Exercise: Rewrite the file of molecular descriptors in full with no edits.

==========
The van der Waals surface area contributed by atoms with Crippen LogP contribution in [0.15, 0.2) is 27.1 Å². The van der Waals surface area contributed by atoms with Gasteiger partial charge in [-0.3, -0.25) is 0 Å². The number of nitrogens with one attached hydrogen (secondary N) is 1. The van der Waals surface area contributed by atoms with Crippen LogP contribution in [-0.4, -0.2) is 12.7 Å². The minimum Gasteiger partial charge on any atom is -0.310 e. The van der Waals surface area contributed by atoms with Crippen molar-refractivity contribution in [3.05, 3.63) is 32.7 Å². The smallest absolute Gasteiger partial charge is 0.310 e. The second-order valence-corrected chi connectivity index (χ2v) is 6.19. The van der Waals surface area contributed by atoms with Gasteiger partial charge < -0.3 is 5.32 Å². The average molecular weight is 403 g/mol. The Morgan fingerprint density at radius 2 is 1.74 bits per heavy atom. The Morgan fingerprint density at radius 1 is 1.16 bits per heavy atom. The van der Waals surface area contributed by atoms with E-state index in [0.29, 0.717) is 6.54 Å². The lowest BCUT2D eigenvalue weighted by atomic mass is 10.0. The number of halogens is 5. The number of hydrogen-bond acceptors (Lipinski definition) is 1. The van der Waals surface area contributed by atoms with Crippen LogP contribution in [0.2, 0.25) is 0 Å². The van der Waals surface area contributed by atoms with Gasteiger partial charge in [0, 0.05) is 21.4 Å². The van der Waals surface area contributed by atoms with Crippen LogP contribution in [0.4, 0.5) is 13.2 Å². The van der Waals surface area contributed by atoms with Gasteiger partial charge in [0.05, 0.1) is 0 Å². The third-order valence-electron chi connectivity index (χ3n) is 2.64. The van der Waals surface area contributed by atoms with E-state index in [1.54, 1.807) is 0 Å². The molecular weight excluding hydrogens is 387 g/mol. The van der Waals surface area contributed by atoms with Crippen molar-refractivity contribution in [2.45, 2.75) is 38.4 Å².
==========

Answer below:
The van der Waals surface area contributed by atoms with Crippen LogP contribution in [0.15, 0.2) is 27.1 Å². The van der Waals surface area contributed by atoms with Gasteiger partial charge in [-0.3, -0.25) is 0 Å². The number of nitrogens with one attached hydrogen (secondary N) is 1. The van der Waals surface area contributed by atoms with Crippen LogP contribution in [-0.4, -0.2) is 12.7 Å². The minimum Gasteiger partial charge on any atom is -0.310 e. The van der Waals surface area contributed by atoms with Crippen molar-refractivity contribution in [3.05, 3.63) is 32.7 Å². The smallest absolute Gasteiger partial charge is 0.310 e. The second-order valence-corrected chi connectivity index (χ2v) is 6.19. The van der Waals surface area contributed by atoms with Gasteiger partial charge < -0.3 is 5.32 Å². The average molecular weight is 403 g/mol. The Morgan fingerprint density at radius 2 is 1.74 bits per heavy atom. The Morgan fingerprint density at radius 1 is 1.16 bits per heavy atom. The van der Waals surface area contributed by atoms with E-state index in [0.29, 0.717) is 6.54 Å². The lowest BCUT2D eigenvalue weighted by atomic mass is 10.0. The number of halogens is 5. The number of hydrogen-bond acceptors (Lipinski definition) is 1. The van der Waals surface area contributed by atoms with Crippen LogP contribution in [0.2, 0.25) is 0 Å². The van der Waals surface area contributed by atoms with Gasteiger partial charge in [0, 0.05) is 21.4 Å². The van der Waals surface area contributed by atoms with Crippen LogP contribution in [0.4, 0.5) is 13.2 Å². The van der Waals surface area contributed by atoms with Gasteiger partial charge in [0.05, 0.1) is 0 Å². The third-order valence-electron chi connectivity index (χ3n) is 2.64. The van der Waals surface area contributed by atoms with E-state index in [1.54, 1.807) is 0 Å². The molecular weight excluding hydrogens is 387 g/mol. The van der Waals surface area contributed by atoms with Crippen molar-refractivity contribution in [2.45, 2.75) is 38.4 Å².